Koubi, who’s in his early 40s, began taking dance classes in his hometown of Cannes at age 15. He performed and choreographed for a number of companies and started his own group in 2000. At the same time, he studied to become a doctor of pharmacology to please his parents. He graduated in 2002, “but the appeal of dance has been too strong for me to resist,” he says. “My parents wanted me to have a good diploma.
In the show, a subject seeing her for the first time is stunned that she's not a midget. How short was she? Just five-foot, maybe even 4-foot-11. There were lots of rumors because she hadn't been in public and it was before photography. People thought she had been kept out of sight because there was something wrong with her. How did she manage to become a successful monarch? It wasn't easy for her. She made some serious missteps at the beginning of her reign.
Editor's note: The Dallas arts scene is changing. To mark the new year, our writers describe the most exciting developments in their fields of expertise and predict what might happen next. What's going on: Until 2011, the Dallas dance scene was good but predictable: Texas Ballet Theater and Dallas Black Dance Theatre had been doing consistently accomplished work for decades, and a few smaller, long-running groups were putting on some interesting concerts. Then boom!
Muck Rack makes it simple to find people, tweets, or articles that mention any name, keyword, company, hashtag etc. We've compiled this guide to help you make the most of your search.
Selecting a term
Start searching tweets, articles from media outlets, articles mentioned in tweets, journalists'
names, titles and bios with some suggested searches:
Companies or Topics (e.g. iPhone, Microsoft)
Phrases (e.g. "cloud computing") — use quotes to keep the terms together
Twitter handles (e.g. @username) — returns those who have mentioned or replied to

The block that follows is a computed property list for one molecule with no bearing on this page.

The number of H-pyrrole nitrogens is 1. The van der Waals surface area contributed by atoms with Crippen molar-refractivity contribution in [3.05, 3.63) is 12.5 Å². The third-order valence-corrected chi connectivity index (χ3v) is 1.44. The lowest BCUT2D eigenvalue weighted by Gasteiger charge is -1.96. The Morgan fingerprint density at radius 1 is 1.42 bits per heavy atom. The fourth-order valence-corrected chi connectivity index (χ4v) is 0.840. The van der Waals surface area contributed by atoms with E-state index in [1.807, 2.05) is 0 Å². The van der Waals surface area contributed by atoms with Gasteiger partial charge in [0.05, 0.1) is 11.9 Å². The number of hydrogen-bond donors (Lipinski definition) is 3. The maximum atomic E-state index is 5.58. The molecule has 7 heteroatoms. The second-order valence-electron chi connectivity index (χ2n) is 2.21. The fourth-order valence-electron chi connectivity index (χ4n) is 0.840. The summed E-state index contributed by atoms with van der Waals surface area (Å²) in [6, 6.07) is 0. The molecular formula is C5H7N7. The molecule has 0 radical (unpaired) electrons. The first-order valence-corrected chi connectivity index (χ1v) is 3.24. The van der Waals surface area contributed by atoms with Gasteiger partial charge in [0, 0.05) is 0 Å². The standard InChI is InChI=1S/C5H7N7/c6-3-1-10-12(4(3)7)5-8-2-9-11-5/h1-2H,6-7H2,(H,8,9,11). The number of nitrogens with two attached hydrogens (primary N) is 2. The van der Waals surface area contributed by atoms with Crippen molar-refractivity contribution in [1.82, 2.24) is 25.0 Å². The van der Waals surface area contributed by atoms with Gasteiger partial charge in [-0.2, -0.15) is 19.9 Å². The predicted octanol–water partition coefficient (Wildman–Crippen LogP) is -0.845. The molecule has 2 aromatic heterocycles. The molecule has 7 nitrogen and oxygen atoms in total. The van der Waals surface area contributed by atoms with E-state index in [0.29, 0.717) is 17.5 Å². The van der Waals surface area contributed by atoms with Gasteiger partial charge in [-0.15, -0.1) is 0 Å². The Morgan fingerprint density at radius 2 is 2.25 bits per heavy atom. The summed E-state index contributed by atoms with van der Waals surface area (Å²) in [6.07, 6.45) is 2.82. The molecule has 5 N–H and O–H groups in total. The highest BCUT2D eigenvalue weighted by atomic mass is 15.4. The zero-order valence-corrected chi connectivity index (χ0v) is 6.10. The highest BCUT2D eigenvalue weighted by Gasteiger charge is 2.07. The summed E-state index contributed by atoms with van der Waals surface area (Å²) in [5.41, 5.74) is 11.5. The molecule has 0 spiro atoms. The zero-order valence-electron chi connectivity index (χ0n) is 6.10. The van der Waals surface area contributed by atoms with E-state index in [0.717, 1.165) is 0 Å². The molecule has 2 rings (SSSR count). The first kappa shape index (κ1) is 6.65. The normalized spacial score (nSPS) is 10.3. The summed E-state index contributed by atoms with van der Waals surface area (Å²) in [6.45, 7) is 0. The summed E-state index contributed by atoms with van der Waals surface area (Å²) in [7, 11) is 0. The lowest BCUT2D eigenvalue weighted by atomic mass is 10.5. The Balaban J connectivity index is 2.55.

Names (e.g. "David Pogue")
Hashtags (e.g. #sxsw, #london2012)
Bio details (e.g. vegan, Olympics, father)
Muck Rack's Advanced Search allows for many boolean operators.
Find results that mention multiple specified terms, use AND or
+. For example, ensure each result contains both Elon Musk and Mark Zuckerberg by
searching Musk AND Zuckerberg or Musk + Zuckerberg.
Use the operators OR or , to broaden your search when you'd like either of
multiple terms to appear in results. (This is the default behavior of our search when no operators
are used). For example, results will contain either cake or cookie by searching cake OR cookie or cake,cookie
Use NOT or - to subtract results from your search. For
example, searching Disney will yield results about the Walt Disney Company as well as Walt Disney
World Resort. To exclude mentions of Disney World, search for Disney -World or Disney
When using one of these operators with a phrase, enclose it in quotation marks. For example, you can
find results about smartphones excluding Apple's iPhone 4S by searching smartphone -"iPhone
Exact case matching or punctuation
If you're searching for a brand name or keyword that relies on specific punctuation marks or capitalization, you can
find results that match your exact query by adding matchcase: before the keyword you're searching for, like matchcase:E*TRADE .
Use parentheses to separate multiple
boolean phrases. For example, to find journalists talking about having fun in Disney World or
Disneyland, search for ("disney world" OR disneyland) AND fun.
An asterisk can be used to search for any variation of a root word truncated by the asterisk. For example, searching for admin* will return results for administrator, administration, administer, administered, etc.
A near operator is an AND operator where you can control the distance between the words. You can vary the distance the near operation uses by adding a forward slash and number (between 0-99) such as strawberries NEAR/10 "whipped cream", which means the strawberries must exist within 10 words of "whipped cream".